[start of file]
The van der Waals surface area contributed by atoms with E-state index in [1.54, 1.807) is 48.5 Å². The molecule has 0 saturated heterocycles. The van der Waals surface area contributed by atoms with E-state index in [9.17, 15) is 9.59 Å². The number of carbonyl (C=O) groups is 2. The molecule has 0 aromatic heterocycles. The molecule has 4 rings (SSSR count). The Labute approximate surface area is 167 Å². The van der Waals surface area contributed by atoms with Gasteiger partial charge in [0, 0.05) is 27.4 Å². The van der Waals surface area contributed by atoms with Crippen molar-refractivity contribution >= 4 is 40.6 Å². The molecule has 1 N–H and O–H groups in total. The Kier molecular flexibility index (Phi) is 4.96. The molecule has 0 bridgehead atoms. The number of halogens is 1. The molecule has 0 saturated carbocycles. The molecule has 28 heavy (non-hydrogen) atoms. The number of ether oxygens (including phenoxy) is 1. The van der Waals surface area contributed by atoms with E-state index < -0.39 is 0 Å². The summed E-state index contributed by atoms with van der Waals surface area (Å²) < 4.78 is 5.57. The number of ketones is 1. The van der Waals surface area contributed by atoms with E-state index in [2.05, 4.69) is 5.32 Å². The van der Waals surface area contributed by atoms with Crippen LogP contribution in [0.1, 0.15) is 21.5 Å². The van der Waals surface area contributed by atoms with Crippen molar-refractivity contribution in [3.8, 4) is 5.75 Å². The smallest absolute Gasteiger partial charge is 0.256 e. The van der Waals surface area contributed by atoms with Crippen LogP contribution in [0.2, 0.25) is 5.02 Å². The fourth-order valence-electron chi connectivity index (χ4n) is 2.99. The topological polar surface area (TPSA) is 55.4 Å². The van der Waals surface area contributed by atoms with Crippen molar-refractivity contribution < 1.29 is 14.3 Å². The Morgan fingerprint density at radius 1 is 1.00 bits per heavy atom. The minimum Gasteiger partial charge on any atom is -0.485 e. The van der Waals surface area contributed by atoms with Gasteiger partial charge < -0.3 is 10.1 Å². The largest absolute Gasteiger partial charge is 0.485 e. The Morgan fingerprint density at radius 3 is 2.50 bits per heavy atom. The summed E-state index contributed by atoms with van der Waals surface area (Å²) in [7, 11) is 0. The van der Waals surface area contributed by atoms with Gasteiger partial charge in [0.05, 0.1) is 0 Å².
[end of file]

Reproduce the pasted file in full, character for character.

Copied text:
The van der Waals surface area contributed by atoms with E-state index in [1.54, 1.807) is 48.5 Å². The molecule has 0 saturated heterocycles. The van der Waals surface area contributed by atoms with E-state index in [9.17, 15) is 9.59 Å². The number of carbonyl (C=O) groups is 2. The molecule has 0 aromatic heterocycles. The molecule has 4 rings (SSSR count). The Labute approximate surface area is 167 Å². The van der Waals surface area contributed by atoms with Gasteiger partial charge in [0, 0.05) is 27.4 Å². The van der Waals surface area contributed by atoms with Crippen molar-refractivity contribution >= 4 is 40.6 Å². The molecule has 1 N–H and O–H groups in total. The Kier molecular flexibility index (Phi) is 4.96. The molecule has 0 bridgehead atoms. The number of halogens is 1. The molecule has 0 saturated carbocycles. The molecule has 28 heavy (non-hydrogen) atoms. The number of ether oxygens (including phenoxy) is 1. The van der Waals surface area contributed by atoms with E-state index < -0.39 is 0 Å². The summed E-state index contributed by atoms with van der Waals surface area (Å²) < 4.78 is 5.57. The number of ketones is 1. The van der Waals surface area contributed by atoms with E-state index in [2.05, 4.69) is 5.32 Å². The van der Waals surface area contributed by atoms with Crippen LogP contribution in [0.1, 0.15) is 21.5 Å². The van der Waals surface area contributed by atoms with Crippen molar-refractivity contribution in [3.8, 4) is 5.75 Å². The smallest absolute Gasteiger partial charge is 0.256 e. The van der Waals surface area contributed by atoms with Crippen LogP contribution in [0.2, 0.25) is 5.02 Å². The fourth-order valence-electron chi connectivity index (χ4n) is 2.99. The topological polar surface area (TPSA) is 55.4 Å². The van der Waals surface area contributed by atoms with Crippen molar-refractivity contribution < 1.29 is 14.3 Å². The Morgan fingerprint density at radius 1 is 1.00 bits per heavy atom. The minimum Gasteiger partial charge on any atom is -0.485 e. The van der Waals surface area contributed by atoms with Gasteiger partial charge < -0.3 is 10.1 Å². The largest absolute Gasteiger partial charge is 0.485 e. The Morgan fingerprint density at radius 3 is 2.50 bits per heavy atom. The summed E-state index contributed by atoms with van der Waals surface area (Å²) in [7, 11) is 0. The van der Waals surface area contributed by atoms with Gasteiger partial charge in [0.05, 0.1) is 0 Å².